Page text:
Homage to Sir Isaac Newton
Do you recall from your high school classes learning of gravity? Of motion? Of heat energy? And of white light as being composed of a spectrum of several colours?
If you can't recollect all that, let me jog your memory a little bit by informing you that the man behind all those discoveries of nature that led to the industrial revolution in the 18th Century was none other than the great genius: Sir Isaac Newton.
And there is more that Newton discovered, invented, explored and expressed in depth. He not only formulated the laws of cooling, gravitation and planetary motion but also invented Calculus, the branch of Mathematics without which we would have no radios, computers, smart-phones or space-crafts. Was Newton not a great genius for shizzle?
A further proof of Newton's greatness was revealed on one occasion when he was serving in the British Parliament in his sunset years. Legend has it that during that occasion, the parliament was frenetic with noises of debates and arguments. But when Newton stood up, the whole assembly went dead with pin-drop silence. Everybody was keen to hear what the great Newton, who had hitherto never uttered a word in parliamentary proceedings, would say. Guess what Newton said? He just asked an usher to close a window because it was chilly and then he sat down.
I personally came to instinctively admire Newton in my high school years which led me to make his name the password of my first email account I opened in 2004 with the then ubiquitous Yahoo Inc. That day I opened that email address, I felt a pride of achievement which I expressed to my immediate elder brother Paddy.
"So what's your email password," Paddy inquired.
"It is SirIsaacNewton," I responded with probably an air of pride.
To which Paddy reprimanded me, "You are never supposed to share that password with anyone." I felt slightly embarrassed for sharing the password with him but the lesson hit home.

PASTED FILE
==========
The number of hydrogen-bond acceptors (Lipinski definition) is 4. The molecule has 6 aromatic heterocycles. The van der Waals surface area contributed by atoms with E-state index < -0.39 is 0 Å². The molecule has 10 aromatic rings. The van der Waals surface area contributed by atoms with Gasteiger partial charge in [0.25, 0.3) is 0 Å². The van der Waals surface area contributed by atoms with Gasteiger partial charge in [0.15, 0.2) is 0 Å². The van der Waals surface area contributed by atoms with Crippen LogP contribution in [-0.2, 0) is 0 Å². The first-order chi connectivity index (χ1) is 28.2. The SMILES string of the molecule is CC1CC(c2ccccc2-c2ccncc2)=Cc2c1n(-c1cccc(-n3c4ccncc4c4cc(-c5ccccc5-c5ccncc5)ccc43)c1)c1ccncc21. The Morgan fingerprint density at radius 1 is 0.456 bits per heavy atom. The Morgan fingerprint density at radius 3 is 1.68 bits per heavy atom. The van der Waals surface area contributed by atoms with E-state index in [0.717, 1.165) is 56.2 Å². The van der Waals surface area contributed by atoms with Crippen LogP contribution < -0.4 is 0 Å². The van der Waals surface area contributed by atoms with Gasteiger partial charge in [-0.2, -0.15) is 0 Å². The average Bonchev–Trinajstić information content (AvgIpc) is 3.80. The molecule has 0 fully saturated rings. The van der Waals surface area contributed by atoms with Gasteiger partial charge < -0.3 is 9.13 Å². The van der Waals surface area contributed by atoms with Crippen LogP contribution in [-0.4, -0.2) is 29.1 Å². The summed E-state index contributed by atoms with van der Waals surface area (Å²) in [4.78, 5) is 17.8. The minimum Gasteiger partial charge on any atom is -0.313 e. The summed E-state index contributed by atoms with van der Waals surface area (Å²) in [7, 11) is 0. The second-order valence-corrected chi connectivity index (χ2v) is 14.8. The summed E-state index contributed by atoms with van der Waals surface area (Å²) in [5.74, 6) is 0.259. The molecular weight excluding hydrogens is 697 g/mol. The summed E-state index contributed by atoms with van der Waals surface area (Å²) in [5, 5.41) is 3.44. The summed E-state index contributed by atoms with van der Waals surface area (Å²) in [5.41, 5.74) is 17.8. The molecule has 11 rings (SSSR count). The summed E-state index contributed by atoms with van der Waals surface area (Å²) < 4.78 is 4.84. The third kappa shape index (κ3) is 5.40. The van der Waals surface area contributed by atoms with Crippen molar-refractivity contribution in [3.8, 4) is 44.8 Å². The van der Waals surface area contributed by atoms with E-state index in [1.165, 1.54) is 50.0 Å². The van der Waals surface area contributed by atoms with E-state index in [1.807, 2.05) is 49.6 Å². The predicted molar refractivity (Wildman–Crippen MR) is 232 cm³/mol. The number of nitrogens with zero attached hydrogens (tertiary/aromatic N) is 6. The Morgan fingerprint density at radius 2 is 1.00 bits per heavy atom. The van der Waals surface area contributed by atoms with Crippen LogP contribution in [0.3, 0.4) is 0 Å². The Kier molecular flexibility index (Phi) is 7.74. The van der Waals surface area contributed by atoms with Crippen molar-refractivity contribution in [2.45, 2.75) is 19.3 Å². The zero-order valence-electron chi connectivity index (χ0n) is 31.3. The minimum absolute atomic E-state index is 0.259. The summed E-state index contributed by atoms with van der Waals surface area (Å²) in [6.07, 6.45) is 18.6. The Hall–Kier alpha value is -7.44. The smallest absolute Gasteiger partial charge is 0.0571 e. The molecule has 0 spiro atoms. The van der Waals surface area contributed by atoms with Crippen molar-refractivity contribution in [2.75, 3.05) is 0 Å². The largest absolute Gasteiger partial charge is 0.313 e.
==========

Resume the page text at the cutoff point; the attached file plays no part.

Later on in 2008 when I was at the university in JKUAT where I was pursuing a degree in Electronics & Computer Engineering, I tried to develop an imaginative, inventive and effervescent mind as that of Newton by spending a lot of time in the university's bucolic fields. On noting how I spent much of my time in those fields reading and reflecting, one casual labourer warned me that the fields were infested with snakes. I didn't heed his warning because I went on roaming in the fields where I lay on the grass one night while gazing at the same moon and stars that Newton had observed a few centuries earlier. Luckily for me, probably because of God's love for me, no snake bit me.
I am still a votary of Sir Isaac Newton though I am quite unsure whether I will ever match his greatness. Maybe I will if God gives me a hope and a future as He promises in the Book of Jeremiah.
Sharing is CaringLike this story? Then share it on:
Sustainable Creative Living
Ever since I was a boy, I have always had a knack for being creative. I remember at one time in 1997 when I was nine, I asked my parents to get me a carton so that I could make a piano out of it. My parents did give me a carton but I eventually gave up with the ambition of making a piano from a carton because it was beyond my scope of understanding.